Manchester news UK tick warning as two people hospitalised after contracting rare infections Manchester united news
MetiNews.Com - This is the first record of a UK-acquired case of babesiosis and the second case of TBE being acquired in the UK
Breaking News ! Two people are receiving treatment in hospital after contracting extremely rare tick-borne infections. Public Health England (PHE) confirmed that a case of babesiosis has been diagnosed for the first time in the UK, and a probable case of tick-borne encephalitis (TBE) - the second ever diagnosis of its kind in Britain. Babesiosis is caused by a parasite which infects red blood cells whilst TBE is a viral infection that affects the central nervous system. Health officials have warned Brits to look out for ticks in green spaces this summer, and have advised on the appropriate action if you suffer a tick bite. However the risk to the general public is very low. Read More Related Articles Which coronavirus lockdown easing plans have been postponed? Read More Related Articles Man taken to hospital with serious injuries after 'fight' in Stockport town centre Most people with babesiosis will have either no symptoms or mild symptoms of infection but people with weakened immune systems can become very ill and present with flu-like symptoms such as fever, chills, muscle ache, fatigue, and jaundice. Around two thirds of people with TBE infections will have no symptoms. But for those who do, there are often two phases. The first is associated with flu-like symptoms such as fever, headache and fatigue. This can then progress to a more serious second phase that involves the central nervous system, which can lead to meningitis, encephalitis and paralysis. People are advised to stick to footpaths when out walking to avoid a tick bite (Image: MEN MEDIA) This year, PHE has surveyed sites in Devon close to where the person with babesiosis lives, collecting and testing hundreds of ticks – all tested negative for the parasite which causes babesiosis.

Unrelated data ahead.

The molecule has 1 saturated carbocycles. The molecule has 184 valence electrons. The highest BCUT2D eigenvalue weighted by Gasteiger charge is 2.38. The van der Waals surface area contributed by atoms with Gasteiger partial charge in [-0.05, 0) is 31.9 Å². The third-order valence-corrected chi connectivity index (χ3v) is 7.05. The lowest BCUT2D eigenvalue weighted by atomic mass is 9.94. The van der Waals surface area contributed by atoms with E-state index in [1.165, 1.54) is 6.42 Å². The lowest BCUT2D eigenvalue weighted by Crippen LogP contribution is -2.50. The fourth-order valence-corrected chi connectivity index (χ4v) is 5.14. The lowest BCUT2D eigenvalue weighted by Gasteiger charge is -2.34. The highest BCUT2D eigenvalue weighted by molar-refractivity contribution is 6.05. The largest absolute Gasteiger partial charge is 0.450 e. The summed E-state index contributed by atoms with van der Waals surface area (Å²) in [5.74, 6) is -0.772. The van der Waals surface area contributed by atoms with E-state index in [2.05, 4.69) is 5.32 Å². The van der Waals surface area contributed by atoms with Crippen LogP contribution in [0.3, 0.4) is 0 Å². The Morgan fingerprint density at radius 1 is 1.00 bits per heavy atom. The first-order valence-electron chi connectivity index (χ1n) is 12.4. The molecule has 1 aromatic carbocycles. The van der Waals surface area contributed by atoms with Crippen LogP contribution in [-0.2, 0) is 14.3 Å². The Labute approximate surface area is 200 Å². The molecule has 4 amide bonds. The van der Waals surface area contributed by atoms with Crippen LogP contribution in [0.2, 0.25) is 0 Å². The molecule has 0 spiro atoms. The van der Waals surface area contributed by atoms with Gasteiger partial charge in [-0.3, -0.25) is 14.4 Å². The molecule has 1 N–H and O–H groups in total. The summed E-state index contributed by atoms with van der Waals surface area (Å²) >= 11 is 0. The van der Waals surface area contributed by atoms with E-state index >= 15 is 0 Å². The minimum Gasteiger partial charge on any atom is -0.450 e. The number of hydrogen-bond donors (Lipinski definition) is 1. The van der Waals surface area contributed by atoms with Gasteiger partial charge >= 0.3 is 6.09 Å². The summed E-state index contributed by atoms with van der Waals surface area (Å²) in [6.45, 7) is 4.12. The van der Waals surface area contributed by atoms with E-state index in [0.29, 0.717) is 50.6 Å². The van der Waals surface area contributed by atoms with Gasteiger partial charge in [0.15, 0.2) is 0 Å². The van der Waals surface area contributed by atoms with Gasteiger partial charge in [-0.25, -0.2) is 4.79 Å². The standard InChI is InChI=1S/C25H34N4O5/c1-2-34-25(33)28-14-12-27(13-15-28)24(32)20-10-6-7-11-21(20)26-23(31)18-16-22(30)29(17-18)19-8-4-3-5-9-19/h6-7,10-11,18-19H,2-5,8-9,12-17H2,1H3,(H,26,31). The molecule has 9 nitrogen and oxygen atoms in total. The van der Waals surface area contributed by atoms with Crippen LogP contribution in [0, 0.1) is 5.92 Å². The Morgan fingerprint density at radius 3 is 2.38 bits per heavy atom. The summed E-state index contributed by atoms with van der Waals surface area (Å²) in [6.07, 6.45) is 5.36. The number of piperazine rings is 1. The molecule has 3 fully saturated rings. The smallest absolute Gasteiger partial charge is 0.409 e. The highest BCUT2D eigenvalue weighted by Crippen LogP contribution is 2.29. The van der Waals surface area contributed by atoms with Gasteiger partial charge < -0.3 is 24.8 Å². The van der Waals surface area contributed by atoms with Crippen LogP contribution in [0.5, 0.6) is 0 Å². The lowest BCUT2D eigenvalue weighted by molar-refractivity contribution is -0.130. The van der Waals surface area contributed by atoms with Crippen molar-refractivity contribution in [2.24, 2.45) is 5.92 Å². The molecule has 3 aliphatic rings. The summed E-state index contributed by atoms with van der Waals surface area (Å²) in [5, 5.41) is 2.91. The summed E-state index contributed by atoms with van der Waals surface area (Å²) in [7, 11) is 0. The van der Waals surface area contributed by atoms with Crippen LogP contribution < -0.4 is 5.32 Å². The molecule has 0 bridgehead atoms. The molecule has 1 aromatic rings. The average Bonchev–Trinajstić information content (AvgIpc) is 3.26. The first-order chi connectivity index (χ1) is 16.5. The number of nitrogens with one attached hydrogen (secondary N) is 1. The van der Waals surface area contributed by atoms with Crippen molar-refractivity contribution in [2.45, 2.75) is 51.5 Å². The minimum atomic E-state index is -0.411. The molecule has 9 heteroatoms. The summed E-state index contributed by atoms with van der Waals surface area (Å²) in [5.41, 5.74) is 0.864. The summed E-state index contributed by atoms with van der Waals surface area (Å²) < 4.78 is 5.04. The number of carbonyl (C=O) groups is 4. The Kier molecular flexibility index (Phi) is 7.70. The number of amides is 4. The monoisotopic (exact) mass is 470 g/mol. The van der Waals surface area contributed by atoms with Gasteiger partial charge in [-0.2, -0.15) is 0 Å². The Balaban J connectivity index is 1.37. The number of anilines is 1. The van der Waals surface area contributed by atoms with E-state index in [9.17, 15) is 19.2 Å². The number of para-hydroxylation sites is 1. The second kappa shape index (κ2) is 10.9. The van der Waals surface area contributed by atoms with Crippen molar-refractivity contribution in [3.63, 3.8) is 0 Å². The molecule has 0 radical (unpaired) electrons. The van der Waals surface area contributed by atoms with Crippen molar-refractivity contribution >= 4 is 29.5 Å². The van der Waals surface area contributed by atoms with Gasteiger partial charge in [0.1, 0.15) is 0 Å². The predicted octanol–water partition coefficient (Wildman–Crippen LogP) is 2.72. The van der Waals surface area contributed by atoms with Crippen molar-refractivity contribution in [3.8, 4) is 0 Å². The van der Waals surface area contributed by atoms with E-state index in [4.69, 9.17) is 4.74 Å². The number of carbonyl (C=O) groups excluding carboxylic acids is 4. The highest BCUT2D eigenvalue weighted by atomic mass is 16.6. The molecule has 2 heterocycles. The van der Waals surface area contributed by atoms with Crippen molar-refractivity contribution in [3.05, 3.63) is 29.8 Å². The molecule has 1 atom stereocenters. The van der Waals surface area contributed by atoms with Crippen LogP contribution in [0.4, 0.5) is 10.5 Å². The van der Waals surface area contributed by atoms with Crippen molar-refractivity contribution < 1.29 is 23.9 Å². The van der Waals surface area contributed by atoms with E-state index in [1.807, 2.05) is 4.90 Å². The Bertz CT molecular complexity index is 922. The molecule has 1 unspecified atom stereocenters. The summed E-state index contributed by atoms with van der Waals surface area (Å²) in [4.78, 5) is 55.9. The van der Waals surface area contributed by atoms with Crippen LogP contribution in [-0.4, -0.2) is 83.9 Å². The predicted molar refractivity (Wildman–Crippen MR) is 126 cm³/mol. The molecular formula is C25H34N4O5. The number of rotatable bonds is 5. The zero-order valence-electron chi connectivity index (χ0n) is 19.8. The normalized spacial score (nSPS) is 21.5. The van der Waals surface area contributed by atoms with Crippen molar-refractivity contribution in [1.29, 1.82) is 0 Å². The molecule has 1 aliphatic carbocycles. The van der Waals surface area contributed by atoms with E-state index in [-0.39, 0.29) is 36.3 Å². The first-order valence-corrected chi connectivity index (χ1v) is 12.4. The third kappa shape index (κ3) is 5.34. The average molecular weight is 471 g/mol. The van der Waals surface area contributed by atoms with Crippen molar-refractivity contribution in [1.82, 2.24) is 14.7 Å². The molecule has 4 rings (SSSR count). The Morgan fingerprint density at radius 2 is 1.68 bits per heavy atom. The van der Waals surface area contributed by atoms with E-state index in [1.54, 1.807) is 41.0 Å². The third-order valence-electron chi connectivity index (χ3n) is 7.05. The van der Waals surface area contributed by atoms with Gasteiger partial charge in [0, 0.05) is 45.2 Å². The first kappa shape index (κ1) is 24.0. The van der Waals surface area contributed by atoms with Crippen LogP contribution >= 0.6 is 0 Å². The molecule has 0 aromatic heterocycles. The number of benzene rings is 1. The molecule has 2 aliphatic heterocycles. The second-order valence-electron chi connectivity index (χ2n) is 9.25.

. However, a number of infections can develop following a tick bite, including Lyme disease.
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PHE say it is important to ‘be tick aware’ and take precautions to reduce your risk of being bitten by ticks when enjoying green spaces this summer including: keeping to footpaths and avoiding long grass when out walking wearing appropriate clothing such as a long-sleeved shirt, and trousers tucked into your socks makes it less likely that a tick will bite and attach considering the use of repellents containing DEET making it a habit to carry out a tick check regularly when you’re outdoors and when you get home
if you have been bitten by a tick, it should be removed as soon as possible using fine tipped tweezers or a tick removal tool which is sold by many outdoor stores, vets and pharmacies. Grasp the tick as close to the skin as possible and pull upwards slowly and firmly. Once removed, wash your skin with water and soap, and apply an antiseptic cream to the skin around the bite contact your GP promptly if you begin to feel unwell, remembering to tell them you were bitten by a tick or recently spent time outdoors Dr Katherine Russell, consultant in the Emerging Infections and Zoonoses team at PHE, said: "It is important to emphasise that cases of babesiosis and TBE in England are rare and the risk of being infected remains very low. Lyme disease remains the most common tick-borne infection in England. "Ticks are most active between spring and autumn, so it is sensible to take some precautions to avoid being bitten when enjoying the outdoors. Seek medical advice if you start to feel unwell after a tick bite."
Source = MetiNews.Com